The public golf course in Elizabethton can’t sustain itself financially, at least not without regular infusions of taxpayer dollars, according to a new audit from Tennessee Comptrollers.
City officials this fiscal year gave $672,204 to the Elizabethton Municipal Golf Course, City Manager Jerome Kitchens said.
In their official response, city officials told Comptrollers they will get closer to even, in part by reorganizing their current board of directors, which has seven members.
Placing even more capital improvement money into their budget, they say, would help efforts to improve the golf course.
And, in the best-case scenario, they said they hope to, by the end of the year, hit par.
Mayor Pro-Tem Bill Carter told Tennessee Watchdog city officials won’t close the golf course, nor will they privatize it.
“It’s tied in with the quality of life here. It’s sort of like recreation,” Carter said.
Carter said city officials would try to advertise the golf course in an effort to spur more rounds.
“As soon as we can get that advertising squared away we intend to promote the course. We hope to do this as soon as possible,” Carter said.
When asked, though, Carter said the city has already done much to advertise the golf course, but he didn’t specify types of advertising.
Kitchens, meanwhile, said city officials have worked for years to make the golf course profitable.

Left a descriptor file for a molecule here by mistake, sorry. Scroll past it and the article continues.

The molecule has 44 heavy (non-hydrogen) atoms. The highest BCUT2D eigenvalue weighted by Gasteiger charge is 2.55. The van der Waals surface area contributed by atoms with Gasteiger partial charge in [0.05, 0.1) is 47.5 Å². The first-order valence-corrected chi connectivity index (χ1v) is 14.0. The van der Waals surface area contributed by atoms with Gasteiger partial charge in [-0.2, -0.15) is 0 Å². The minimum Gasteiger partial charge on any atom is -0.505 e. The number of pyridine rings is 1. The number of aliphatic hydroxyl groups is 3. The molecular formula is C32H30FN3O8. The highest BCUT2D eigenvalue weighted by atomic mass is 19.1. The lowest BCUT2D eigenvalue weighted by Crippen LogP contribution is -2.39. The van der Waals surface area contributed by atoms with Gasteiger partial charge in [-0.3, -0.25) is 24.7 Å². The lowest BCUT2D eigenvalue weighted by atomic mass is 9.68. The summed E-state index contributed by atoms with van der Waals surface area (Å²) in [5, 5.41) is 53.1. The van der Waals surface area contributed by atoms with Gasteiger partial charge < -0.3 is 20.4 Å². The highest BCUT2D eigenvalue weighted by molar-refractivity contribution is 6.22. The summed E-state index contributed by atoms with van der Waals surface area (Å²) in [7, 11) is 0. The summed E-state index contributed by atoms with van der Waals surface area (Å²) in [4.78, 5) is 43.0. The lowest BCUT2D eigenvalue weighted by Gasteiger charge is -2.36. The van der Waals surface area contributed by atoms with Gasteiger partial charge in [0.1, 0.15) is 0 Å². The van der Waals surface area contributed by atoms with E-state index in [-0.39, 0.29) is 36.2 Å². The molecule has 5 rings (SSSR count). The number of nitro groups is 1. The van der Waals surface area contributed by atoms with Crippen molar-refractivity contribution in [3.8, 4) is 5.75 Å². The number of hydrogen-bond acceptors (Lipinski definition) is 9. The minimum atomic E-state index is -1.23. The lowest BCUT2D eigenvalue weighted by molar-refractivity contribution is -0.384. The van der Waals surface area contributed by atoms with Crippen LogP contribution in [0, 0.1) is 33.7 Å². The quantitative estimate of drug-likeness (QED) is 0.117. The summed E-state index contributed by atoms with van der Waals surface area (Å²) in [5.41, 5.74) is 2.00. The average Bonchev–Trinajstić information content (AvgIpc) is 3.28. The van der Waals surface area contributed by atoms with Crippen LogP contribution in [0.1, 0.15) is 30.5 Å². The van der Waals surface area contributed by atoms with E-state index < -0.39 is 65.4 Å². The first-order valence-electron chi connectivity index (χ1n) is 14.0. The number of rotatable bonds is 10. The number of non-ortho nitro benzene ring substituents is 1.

“We’ve looked at all the other municipal golf courses in the state. They all tend to be in the same situation. They don’t produce a profit and generally run at a deficit,” Kitchens said.
“But this is a problem that is systematic within the golfing industry.”
The area surrounding Elizabethton, in east Tennessee, has competing golf courses in Johnson City, Kingsport, Jonesborough and Bristol, Kitchens said.
Two more golf courses, he said, are right across the state line in North Carolina.
Kitchens said he had no information on how many people use Elizabethton’s golf course on a regular basis.
The content of the audit didn’t surprise Mark Cunningham, spokesman for the Nashville-based Beacon Center of Tennessee, a free market think tank.
“Municipal golf courses normally lose money. It’s actually strange when they make money because it happens so rarely,” Cunningham said.
“Like everything else the government owns, if it loses money then government just puts more taxpayer dollars into it. But with this golf course it’s essentially helping only a few golfers in the area at the taxpayers’ expense. If it’s losing money then the city ought to sell it to a private investor.”
To that, Kitchens said he could offer no retort.
“I can’t respond to that because I’m the city manager, so I don’t create policy,” Kitchens said.
“But the City Council members have all kinds of discussions along those lines.”
According to its website, Elizabethton’s 18-hole municipal golf course is 6,339 yards, which, the website says, isn’t long.
Six tournaments are scheduled there this year.
The course was built in the 1930s, partly with involvement from the New Deal’s federal Works Progress Administration. The golf course was deeded to the city for a sum of $1, the website says.
No definitive information was available about how many municipally owned golf courses Tennessee has, but a Google search reveals some are in Knoxville, Hohenwald, Smyrna, Nashville, Clarksville, Centerville, Chattanooga, Memphis, and Gatlinburg, among other cities.
As for state-owned golf courses, Beacon called those out in its 2016 Pork Report. The report said state officials spent $30.4 million on golf courses at Montgomery Bell State Park and Fall Creek Falls.
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